Many years ago, I night hiked into the Indiana Army Ammunition Plant (IAAP) in southern Indiana—the most substantial industrial abandonment in the United States. Sprawling over 19,000 acres, IAAP was overwhelming.
Our goal was to photograph and document one power plant where we could easily spend an entire day. But the facility had two power plants and dozens upon dozens of pristine buildings that had been placed into long-term maintenance after the Vietnam War had ended. Katy bar the door, you know it’s going to be a long day ahead.
Parking at a nearby forest reserve, we hiked into IAAP via long-mothballed and overgrown railroad tracks and roads to avoid detection by armed guards who conducted routine patrols in their trucks. Using only the moon as our light, we bushwacked a good three miles in the dark before coming up to a disused coal-fired power plant. At seven stories high, the facility was immensely sized and well lit by giant floor-to-ceiling windows, especially useful as we made our way up a maze of grated stairs and walkways, cupping our flashlights with our hands to avoid stray light from escaping the building and arousing the suspicion of any passing guard.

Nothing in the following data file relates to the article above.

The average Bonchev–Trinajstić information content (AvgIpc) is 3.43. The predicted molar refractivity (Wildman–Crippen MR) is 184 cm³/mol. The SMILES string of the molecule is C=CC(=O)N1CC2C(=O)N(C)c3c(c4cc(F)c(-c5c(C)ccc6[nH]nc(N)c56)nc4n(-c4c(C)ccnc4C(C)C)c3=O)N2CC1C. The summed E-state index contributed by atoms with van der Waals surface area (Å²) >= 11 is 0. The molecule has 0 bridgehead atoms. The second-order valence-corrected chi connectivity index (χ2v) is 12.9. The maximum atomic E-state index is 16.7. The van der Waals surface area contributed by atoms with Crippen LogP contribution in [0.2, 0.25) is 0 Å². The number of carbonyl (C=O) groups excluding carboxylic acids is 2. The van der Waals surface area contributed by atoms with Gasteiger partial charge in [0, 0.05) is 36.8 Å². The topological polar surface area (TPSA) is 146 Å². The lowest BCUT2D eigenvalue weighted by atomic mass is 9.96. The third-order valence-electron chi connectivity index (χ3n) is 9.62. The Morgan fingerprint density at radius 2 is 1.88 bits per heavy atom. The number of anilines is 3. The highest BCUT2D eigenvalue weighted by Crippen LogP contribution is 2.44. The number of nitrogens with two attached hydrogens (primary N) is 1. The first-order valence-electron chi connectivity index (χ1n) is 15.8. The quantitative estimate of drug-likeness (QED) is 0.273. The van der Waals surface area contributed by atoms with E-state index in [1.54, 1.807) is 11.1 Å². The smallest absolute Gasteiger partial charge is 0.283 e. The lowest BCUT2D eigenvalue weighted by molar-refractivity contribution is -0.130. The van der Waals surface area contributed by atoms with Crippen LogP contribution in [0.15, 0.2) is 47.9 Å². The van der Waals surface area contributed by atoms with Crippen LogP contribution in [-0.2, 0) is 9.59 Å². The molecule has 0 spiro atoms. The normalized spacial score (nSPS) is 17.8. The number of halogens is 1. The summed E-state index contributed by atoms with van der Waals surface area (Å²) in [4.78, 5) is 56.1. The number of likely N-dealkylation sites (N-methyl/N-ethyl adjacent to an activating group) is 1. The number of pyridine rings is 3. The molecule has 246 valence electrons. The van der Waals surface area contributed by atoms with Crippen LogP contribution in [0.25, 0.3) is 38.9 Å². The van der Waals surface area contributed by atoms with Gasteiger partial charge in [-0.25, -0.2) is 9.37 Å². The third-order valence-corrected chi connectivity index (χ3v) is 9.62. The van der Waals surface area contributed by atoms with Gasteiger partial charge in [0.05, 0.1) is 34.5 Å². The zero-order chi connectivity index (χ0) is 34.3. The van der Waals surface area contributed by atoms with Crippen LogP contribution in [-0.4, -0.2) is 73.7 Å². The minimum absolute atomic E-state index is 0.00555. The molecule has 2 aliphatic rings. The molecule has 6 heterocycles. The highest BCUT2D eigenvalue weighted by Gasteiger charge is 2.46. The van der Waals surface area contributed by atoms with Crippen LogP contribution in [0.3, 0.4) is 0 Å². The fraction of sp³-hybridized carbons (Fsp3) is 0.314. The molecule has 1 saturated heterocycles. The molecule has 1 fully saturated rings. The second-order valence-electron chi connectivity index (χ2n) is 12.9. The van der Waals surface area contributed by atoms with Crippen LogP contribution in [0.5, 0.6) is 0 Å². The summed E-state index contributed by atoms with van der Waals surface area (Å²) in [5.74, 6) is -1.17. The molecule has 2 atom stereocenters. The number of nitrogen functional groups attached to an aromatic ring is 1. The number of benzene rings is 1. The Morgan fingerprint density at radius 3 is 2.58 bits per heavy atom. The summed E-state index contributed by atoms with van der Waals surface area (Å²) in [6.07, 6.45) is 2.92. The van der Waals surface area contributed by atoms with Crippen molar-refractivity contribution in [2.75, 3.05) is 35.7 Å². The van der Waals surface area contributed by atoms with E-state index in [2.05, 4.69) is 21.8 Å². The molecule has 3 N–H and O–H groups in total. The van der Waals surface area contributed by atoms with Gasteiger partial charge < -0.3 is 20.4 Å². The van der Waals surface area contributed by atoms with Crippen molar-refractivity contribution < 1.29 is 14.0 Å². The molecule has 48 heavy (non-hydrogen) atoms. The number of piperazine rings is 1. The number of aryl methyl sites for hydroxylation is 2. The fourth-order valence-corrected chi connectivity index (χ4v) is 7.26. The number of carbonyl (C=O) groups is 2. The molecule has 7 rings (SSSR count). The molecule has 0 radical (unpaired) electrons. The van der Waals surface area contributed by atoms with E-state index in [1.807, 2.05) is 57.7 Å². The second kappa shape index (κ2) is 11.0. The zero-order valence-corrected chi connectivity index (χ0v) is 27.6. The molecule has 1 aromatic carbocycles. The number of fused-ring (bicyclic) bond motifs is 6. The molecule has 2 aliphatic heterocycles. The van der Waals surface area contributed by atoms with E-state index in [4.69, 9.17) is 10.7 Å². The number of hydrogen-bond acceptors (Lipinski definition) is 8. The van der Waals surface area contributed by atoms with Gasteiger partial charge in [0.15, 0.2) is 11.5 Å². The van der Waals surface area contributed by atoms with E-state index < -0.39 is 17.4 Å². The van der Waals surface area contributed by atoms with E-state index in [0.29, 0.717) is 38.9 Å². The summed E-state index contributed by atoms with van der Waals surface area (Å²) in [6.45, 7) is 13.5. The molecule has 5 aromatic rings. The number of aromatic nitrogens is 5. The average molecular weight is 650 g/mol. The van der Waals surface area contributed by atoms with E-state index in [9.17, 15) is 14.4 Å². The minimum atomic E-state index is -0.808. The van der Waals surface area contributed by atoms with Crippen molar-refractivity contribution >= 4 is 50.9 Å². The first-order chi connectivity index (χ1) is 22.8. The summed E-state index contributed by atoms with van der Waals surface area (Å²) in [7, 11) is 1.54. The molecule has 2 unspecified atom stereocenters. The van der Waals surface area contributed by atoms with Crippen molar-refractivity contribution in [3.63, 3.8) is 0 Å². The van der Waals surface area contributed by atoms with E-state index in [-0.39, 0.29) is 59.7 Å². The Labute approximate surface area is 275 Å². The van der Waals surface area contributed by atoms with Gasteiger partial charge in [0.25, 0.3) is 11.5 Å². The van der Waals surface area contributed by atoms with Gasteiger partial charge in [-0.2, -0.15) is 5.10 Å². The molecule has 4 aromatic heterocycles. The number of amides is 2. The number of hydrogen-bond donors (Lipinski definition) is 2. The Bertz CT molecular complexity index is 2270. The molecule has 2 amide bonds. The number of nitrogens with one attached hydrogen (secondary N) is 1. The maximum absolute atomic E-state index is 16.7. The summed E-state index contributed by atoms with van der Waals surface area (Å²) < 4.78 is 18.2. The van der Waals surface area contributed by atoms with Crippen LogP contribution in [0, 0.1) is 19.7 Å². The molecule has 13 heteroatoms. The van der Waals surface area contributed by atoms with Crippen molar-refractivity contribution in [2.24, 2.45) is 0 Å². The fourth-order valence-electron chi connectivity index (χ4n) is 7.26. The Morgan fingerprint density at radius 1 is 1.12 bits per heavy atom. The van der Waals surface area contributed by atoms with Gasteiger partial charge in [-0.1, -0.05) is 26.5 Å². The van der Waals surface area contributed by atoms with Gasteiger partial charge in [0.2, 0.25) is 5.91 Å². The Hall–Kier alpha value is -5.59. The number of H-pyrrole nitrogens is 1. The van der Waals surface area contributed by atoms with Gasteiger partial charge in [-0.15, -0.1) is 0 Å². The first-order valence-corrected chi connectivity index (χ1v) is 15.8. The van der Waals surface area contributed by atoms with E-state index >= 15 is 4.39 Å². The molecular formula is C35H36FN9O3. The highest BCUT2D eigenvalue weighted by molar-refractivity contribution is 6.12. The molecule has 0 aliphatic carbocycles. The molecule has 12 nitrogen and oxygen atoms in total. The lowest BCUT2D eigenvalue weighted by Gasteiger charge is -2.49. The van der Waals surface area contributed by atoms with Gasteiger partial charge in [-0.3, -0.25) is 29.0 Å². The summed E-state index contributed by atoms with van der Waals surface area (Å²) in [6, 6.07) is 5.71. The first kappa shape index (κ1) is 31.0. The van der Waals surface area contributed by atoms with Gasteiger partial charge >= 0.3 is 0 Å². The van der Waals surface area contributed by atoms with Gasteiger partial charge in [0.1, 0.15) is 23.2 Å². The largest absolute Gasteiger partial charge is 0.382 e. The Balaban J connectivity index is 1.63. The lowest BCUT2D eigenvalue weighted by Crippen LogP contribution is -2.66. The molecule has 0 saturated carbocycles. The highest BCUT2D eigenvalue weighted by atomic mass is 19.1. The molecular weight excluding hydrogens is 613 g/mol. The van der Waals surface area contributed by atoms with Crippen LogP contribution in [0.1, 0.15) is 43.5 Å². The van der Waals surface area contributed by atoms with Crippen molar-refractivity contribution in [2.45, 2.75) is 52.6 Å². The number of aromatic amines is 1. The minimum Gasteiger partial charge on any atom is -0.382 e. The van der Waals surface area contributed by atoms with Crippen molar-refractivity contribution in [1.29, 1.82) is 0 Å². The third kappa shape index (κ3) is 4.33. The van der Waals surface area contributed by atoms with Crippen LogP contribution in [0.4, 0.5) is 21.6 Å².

On top of the power plant, we set up camp and tried to catch up on a few hours of sleep. The trek was worth it. For miles around, there was nobody but silent buildings and the occasional passing patrol truck. The world was seemingly ours for that fleeting moment as we watched the sunrise above the horizon, glistening the brick and asbestos-covered buildings with a warm glow.